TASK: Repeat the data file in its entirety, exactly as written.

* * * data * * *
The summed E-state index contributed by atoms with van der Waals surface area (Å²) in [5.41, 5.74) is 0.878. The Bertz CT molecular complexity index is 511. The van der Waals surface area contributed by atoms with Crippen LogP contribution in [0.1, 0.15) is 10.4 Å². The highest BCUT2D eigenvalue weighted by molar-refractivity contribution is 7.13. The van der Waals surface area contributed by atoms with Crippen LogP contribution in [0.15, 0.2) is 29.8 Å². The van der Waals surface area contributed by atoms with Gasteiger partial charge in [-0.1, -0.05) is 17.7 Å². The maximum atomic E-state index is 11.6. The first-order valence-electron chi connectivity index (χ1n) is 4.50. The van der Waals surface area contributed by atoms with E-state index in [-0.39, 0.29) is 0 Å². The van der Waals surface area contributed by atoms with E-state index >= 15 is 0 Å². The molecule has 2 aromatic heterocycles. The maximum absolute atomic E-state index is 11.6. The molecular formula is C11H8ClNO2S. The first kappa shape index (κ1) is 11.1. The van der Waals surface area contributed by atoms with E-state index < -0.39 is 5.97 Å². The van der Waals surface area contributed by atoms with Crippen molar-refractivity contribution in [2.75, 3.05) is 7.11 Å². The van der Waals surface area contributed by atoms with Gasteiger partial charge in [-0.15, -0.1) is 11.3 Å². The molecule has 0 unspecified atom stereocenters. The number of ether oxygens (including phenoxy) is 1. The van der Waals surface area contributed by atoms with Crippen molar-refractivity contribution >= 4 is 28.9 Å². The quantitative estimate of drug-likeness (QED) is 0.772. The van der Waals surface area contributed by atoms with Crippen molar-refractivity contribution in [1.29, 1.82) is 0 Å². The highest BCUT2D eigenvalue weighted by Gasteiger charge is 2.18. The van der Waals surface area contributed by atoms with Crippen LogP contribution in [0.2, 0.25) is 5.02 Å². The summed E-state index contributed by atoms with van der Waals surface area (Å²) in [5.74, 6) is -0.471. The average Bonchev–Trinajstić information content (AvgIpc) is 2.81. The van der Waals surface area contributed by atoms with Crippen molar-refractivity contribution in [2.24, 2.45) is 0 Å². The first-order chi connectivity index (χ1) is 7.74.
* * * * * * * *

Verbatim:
The summed E-state index contributed by atoms with van der Waals surface area (Å²) in [5.41, 5.74) is 0.878. The Bertz CT molecular complexity index is 511. The van der Waals surface area contributed by atoms with Crippen LogP contribution in [0.1, 0.15) is 10.4 Å². The highest BCUT2D eigenvalue weighted by molar-refractivity contribution is 7.13. The van der Waals surface area contributed by atoms with Crippen LogP contribution in [0.15, 0.2) is 29.8 Å². The van der Waals surface area contributed by atoms with Gasteiger partial charge in [-0.1, -0.05) is 17.7 Å². The maximum atomic E-state index is 11.6. The first-order valence-electron chi connectivity index (χ1n) is 4.50. The van der Waals surface area contributed by atoms with E-state index in [-0.39, 0.29) is 0 Å². The van der Waals surface area contributed by atoms with E-state index >= 15 is 0 Å². The molecule has 2 aromatic heterocycles. The maximum absolute atomic E-state index is 11.6. The molecular formula is C11H8ClNO2S. The first kappa shape index (κ1) is 11.1. The van der Waals surface area contributed by atoms with E-state index < -0.39 is 5.97 Å². The van der Waals surface area contributed by atoms with Crippen molar-refractivity contribution in [2.75, 3.05) is 7.11 Å². The van der Waals surface area contributed by atoms with Gasteiger partial charge in [-0.15, -0.1) is 11.3 Å². The molecule has 0 unspecified atom stereocenters. The number of ether oxygens (including phenoxy) is 1. The van der Waals surface area contributed by atoms with Crippen molar-refractivity contribution >= 4 is 28.9 Å². The quantitative estimate of drug-likeness (QED) is 0.772. The van der Waals surface area contributed by atoms with Crippen molar-refractivity contribution in [1.29, 1.82) is 0 Å². The highest BCUT2D eigenvalue weighted by Gasteiger charge is 2.18. The van der Waals surface area contributed by atoms with Crippen LogP contribution in [0.2, 0.25) is 5.02 Å². The summed E-state index contributed by atoms with van der Waals surface area (Å²) in [5.74, 6) is -0.471. The average Bonchev–Trinajstić information content (AvgIpc) is 2.81. The van der Waals surface area contributed by atoms with Crippen molar-refractivity contribution in [2.24, 2.45) is 0 Å². The first-order chi connectivity index (χ1) is 7.74.